Mike Pompeo Hails Constructive Talks with Boris Johnson Over 5G and Trade

Mike Pompeo, U.S. Secretary of State, has said that he had constructive talks with U.K. Prime Minister Boris Johnson over 5G telecommunications and a potential U.S.-U.K. trade deal.

Pompeo is currently in London to discuss what he earlier said were "shared security challenges" with Johnson.

He is also expected to discuss China with the U.K. prime minister although he made no reference to the country in his tweet, which said: "Constructive visit with
@BorisJohnson today. Our two countries' long-standing, strong bilateral relationship has laid the foundation for today's candid discussion on issues ranging from 5G telecommunication to our negotiations for a U.S.-U.K. free trade agreement."

In pictures uploaded to his Twitter account, the secretary of state was seen disembarking from the plane as it arrived at an unnamed airport, wearing a face-covering decorated with the stars and stripes of the US flag.

He is also said to have met with a group of 20 Conservative MPs, who are seen as "hawks" - those who advocate a tougher line and call for more immediate action - on China, before his meeting with Johnson and Foreign Secretary Dominic Raab.

Before his meeting with the prime minister, Pompeo tweeted: "Great to be back in London to reaffirm the #SpecialRelationship we share with our closest ally. Looking forward to meeting with @BorisJohnson and @DominicRaab as we tackle our most pressing global issues in combating COVID-19 and addressing our shared security challenges."

Dominic Raab wrote on Twitter to say he had a valuable discussion with Pompeo about shared priority issues, "including the Middle East and the diversification of telecoms" and that the two countries would "work together to uphold security & prosperity of our people."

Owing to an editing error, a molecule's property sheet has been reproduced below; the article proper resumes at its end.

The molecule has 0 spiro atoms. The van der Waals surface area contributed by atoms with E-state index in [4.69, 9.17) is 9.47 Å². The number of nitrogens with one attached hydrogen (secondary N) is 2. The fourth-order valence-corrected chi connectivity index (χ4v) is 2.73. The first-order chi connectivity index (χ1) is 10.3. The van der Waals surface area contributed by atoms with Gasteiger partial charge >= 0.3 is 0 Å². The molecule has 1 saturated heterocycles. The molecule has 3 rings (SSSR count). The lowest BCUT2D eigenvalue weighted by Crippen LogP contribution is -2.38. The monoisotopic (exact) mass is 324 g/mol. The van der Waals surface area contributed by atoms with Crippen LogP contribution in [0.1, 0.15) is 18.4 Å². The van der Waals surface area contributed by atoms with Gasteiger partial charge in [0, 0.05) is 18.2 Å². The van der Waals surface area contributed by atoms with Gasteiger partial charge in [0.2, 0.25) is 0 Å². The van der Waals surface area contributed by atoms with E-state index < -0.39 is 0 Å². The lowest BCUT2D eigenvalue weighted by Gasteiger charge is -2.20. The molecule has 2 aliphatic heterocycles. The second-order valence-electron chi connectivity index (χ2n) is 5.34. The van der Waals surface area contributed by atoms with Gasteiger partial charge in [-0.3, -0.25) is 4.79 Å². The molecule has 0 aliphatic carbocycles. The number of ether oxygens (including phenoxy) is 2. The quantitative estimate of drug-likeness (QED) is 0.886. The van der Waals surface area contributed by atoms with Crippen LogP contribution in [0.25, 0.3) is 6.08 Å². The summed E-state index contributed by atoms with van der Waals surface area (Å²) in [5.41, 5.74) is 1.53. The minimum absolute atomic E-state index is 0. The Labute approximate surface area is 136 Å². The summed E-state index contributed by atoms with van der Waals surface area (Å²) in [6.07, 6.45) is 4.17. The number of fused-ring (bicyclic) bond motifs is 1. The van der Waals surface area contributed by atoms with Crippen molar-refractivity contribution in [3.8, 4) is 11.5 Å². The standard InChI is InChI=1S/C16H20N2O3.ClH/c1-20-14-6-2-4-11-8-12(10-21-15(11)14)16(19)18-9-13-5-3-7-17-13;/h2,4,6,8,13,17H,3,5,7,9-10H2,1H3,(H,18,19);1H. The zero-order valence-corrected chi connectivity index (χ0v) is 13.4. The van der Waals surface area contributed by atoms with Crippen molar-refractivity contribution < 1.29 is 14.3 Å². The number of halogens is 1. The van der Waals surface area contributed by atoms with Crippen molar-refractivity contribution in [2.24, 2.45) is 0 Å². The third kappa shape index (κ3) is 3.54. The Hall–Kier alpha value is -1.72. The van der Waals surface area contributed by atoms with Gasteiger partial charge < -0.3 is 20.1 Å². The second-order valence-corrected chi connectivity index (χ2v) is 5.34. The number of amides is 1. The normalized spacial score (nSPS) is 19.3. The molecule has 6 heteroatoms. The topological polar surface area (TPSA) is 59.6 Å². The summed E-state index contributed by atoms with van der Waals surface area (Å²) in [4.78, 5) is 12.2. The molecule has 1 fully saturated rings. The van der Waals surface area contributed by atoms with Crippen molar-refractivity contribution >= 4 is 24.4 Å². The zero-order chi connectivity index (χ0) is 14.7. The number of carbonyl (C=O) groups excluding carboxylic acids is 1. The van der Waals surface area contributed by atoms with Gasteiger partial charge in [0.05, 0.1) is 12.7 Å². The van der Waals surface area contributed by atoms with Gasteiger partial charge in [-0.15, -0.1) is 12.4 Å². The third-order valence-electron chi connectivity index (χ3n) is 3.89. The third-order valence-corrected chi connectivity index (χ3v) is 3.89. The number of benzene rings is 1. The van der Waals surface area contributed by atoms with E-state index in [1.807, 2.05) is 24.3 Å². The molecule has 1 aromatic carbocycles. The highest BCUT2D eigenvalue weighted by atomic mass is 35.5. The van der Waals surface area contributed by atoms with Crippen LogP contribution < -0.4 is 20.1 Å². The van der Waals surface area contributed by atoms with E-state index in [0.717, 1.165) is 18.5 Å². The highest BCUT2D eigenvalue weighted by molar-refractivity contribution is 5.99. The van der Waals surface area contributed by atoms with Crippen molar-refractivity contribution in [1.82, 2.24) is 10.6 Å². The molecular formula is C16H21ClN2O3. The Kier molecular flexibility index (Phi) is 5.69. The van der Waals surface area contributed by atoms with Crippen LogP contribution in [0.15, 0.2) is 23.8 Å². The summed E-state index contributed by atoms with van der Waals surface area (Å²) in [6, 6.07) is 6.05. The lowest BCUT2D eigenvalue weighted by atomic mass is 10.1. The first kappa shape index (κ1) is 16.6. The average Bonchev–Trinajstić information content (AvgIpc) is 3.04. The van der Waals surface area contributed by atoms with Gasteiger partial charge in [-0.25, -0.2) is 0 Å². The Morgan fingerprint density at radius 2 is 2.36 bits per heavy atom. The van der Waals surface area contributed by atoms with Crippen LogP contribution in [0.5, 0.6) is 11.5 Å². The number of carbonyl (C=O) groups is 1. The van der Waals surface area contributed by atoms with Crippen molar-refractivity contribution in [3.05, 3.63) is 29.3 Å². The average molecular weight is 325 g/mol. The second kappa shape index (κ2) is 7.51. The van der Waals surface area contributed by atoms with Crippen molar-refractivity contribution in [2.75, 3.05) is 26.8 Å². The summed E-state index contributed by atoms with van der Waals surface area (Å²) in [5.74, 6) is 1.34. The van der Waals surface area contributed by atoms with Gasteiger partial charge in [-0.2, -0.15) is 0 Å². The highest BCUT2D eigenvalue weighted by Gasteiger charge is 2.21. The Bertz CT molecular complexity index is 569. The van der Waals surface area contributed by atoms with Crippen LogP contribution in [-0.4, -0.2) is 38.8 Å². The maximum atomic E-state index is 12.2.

Pompeo's visit to London comes after Raab announced the U.K. had suspended an extradition treaty with Hong Kong, a former British colony, "immediately and indefinitely" after China introduced a controversial security law to the region which the foreign secretary said was a "serious violation" of China's international obligations.

Mike Pompeo
Mike Pompeo arrived in London saying he looked forward to addressing "shared security challenges". Getty

The treaty had meant that if someone from Hong Kong was suspected of a crime in the U.K., then Britain could ask Hong Kong to hand them over to face justice and vice versa.

Hong Kong was handed back to China in 1997 following a 1984 agreement between China and Britain, under the understanding that the territory would be governed under the principle of "one country, two systems", where it would enjoy "a high degree of autonomy, except in foreign and defense affairs" for 50 years.

Hong Kong has its own legal system, and rights including freedom of assembly and free speech are protected, which Britain says are undermined by the new security laws imposed by China.

The British government has also decided to block Huawei equipment from U.K. 5G networks and offered a route to British citizenship for around three million people living in Hong Kong. The U.K. says Huawei is accountable to the Chinese government.